In early 2020, now-retired Education Dramaturg Ted Sod spoke with Katharine Croke about her work at Roundabout Theatre Company. Croke edited her responses in early 2022.
TED SOD: Tell us about yourself. Where were you born and educated? How and when did you become the Director of Administration at Roundabout Theatre Company?
KATHARINE CROKE: I grew up and went to college in the Philadelphia area. I started stage managing in school, but after I was diagnosed with narcolepsy I transitioned into producing and other management roles where my medical condition would be less of a liability. (I have repeatedly fallen asleep while calling a show—not a good quality for a stage manager!) I started my career in NYC in a Broadway general management office, later spent a season on tour, and was a company manager Off-Broadway before joining Roundabout in 2011 as the Assistant Managing Director. I was promoted to Manager of Administration in 2016, and then to Director of Administration in 2021.
TS: Describe your job at RTC? What are your responsibilities?
KC: I administer our union agreements and negotiate contracts for playwrights and directors, among other duties. I support our Chief Administrative Officer and the rest of the general management team.
TS: What is the best part of your job? What is the hardest part?
KC: I really enjoy creating process and order, and the broad scope and cyclical nature of our programming create opportunities to do this. Many of the challenges we run into end up repeating themselves, so we have the opportunity (and the obligation!) to learn from our mistakes and build new systems to make things better in the future.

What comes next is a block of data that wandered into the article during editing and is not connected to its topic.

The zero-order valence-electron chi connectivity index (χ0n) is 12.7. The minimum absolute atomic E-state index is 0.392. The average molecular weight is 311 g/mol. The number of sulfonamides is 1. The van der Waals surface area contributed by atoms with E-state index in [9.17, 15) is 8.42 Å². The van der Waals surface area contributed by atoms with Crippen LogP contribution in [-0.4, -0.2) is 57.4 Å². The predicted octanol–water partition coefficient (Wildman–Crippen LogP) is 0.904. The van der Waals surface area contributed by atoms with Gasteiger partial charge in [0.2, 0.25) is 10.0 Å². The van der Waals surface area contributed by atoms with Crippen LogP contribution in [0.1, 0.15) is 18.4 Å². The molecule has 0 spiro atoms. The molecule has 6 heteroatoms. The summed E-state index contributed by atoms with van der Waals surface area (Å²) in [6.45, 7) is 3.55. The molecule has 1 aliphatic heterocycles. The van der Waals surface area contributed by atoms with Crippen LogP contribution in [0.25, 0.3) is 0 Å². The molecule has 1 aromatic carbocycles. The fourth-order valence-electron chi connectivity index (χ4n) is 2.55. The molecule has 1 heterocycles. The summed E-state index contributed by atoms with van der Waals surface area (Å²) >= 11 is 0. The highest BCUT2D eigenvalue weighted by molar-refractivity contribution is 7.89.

The hardest part of the job is the prioritization. We never have enough time or manpower to do everything we want to, so we end up doing a lot of triage. I find it incredibly frustrating to have to prioritize urgent matters over more important but less-timely concerns; unfortunately, there’s no way around this when you’re working with limited resources.
TS: Why do you choose to work at Roundabout?
KC: I really like the culture here. There is a focus on taking care of our people that I think is typical of the theatre, combined with organizational structure and support that comes from being a major arts institution. The work atmosphere is very different from what I experienced earlier in my career in the “for-profit” theatre world, where every show is basically its own little start-up struggling to make a profit. I'm also incredibly lucky to have a position that provides a regular paycheck, benefits, and a flexible schedule where I can work around my responsibilities as a parent. This is not common in our industry, where a lot of work tends to be freelance, transient, and tied to the evening/weekend hours of the performance schedule. So to have this kind of support and stability along with fulfilling work and coworkers I legitimately enjoy spending time with—I feel a bit like I hit the employment jackpot with this position at Roundabout.